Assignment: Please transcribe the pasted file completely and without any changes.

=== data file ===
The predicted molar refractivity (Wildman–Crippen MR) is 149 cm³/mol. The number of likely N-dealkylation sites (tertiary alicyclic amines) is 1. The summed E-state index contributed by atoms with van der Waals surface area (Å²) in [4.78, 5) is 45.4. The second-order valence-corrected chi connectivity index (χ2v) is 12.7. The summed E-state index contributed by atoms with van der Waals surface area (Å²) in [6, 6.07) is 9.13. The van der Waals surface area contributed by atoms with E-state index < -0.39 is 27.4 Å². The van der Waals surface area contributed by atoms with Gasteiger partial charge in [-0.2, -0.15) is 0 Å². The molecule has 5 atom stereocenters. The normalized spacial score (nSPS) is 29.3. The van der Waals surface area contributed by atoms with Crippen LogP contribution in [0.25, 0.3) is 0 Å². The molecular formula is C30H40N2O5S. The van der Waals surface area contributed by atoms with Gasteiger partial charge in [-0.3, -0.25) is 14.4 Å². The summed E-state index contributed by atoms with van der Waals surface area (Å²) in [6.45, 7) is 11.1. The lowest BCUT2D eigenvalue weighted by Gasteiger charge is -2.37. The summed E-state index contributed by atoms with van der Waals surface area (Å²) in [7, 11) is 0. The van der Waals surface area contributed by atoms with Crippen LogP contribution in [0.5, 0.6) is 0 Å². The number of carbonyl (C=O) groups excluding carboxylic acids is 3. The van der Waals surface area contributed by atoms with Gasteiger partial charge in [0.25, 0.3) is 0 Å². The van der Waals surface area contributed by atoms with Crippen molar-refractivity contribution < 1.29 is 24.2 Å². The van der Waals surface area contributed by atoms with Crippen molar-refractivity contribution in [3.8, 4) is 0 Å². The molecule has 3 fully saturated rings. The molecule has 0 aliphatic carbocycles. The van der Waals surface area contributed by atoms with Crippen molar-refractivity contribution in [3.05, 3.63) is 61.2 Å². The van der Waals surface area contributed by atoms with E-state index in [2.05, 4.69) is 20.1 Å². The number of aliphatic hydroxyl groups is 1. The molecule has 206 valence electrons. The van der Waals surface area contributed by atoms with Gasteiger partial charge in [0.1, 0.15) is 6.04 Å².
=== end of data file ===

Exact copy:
The predicted molar refractivity (Wildman–Crippen MR) is 149 cm³/mol. The number of likely N-dealkylation sites (tertiary alicyclic amines) is 1. The summed E-state index contributed by atoms with van der Waals surface area (Å²) in [4.78, 5) is 45.4. The second-order valence-corrected chi connectivity index (χ2v) is 12.7. The summed E-state index contributed by atoms with van der Waals surface area (Å²) in [6, 6.07) is 9.13. The van der Waals surface area contributed by atoms with E-state index < -0.39 is 27.4 Å². The van der Waals surface area contributed by atoms with Gasteiger partial charge in [-0.2, -0.15) is 0 Å². The molecule has 5 atom stereocenters. The normalized spacial score (nSPS) is 29.3. The van der Waals surface area contributed by atoms with Crippen LogP contribution in [0.25, 0.3) is 0 Å². The molecular formula is C30H40N2O5S. The van der Waals surface area contributed by atoms with Gasteiger partial charge in [-0.3, -0.25) is 14.4 Å². The summed E-state index contributed by atoms with van der Waals surface area (Å²) in [6.45, 7) is 11.1. The lowest BCUT2D eigenvalue weighted by Gasteiger charge is -2.37. The summed E-state index contributed by atoms with van der Waals surface area (Å²) in [7, 11) is 0. The van der Waals surface area contributed by atoms with Crippen LogP contribution in [0.5, 0.6) is 0 Å². The number of carbonyl (C=O) groups excluding carboxylic acids is 3. The van der Waals surface area contributed by atoms with Gasteiger partial charge in [0.25, 0.3) is 0 Å². The van der Waals surface area contributed by atoms with Crippen molar-refractivity contribution < 1.29 is 24.2 Å². The van der Waals surface area contributed by atoms with Crippen molar-refractivity contribution in [3.8, 4) is 0 Å². The molecule has 3 fully saturated rings. The molecule has 0 aliphatic carbocycles. The van der Waals surface area contributed by atoms with Crippen molar-refractivity contribution in [3.05, 3.63) is 61.2 Å². The van der Waals surface area contributed by atoms with E-state index in [2.05, 4.69) is 20.1 Å². The number of aliphatic hydroxyl groups is 1. The molecule has 206 valence electrons. The van der Waals surface area contributed by atoms with Gasteiger partial charge in [0.1, 0.15) is 6.04 Å².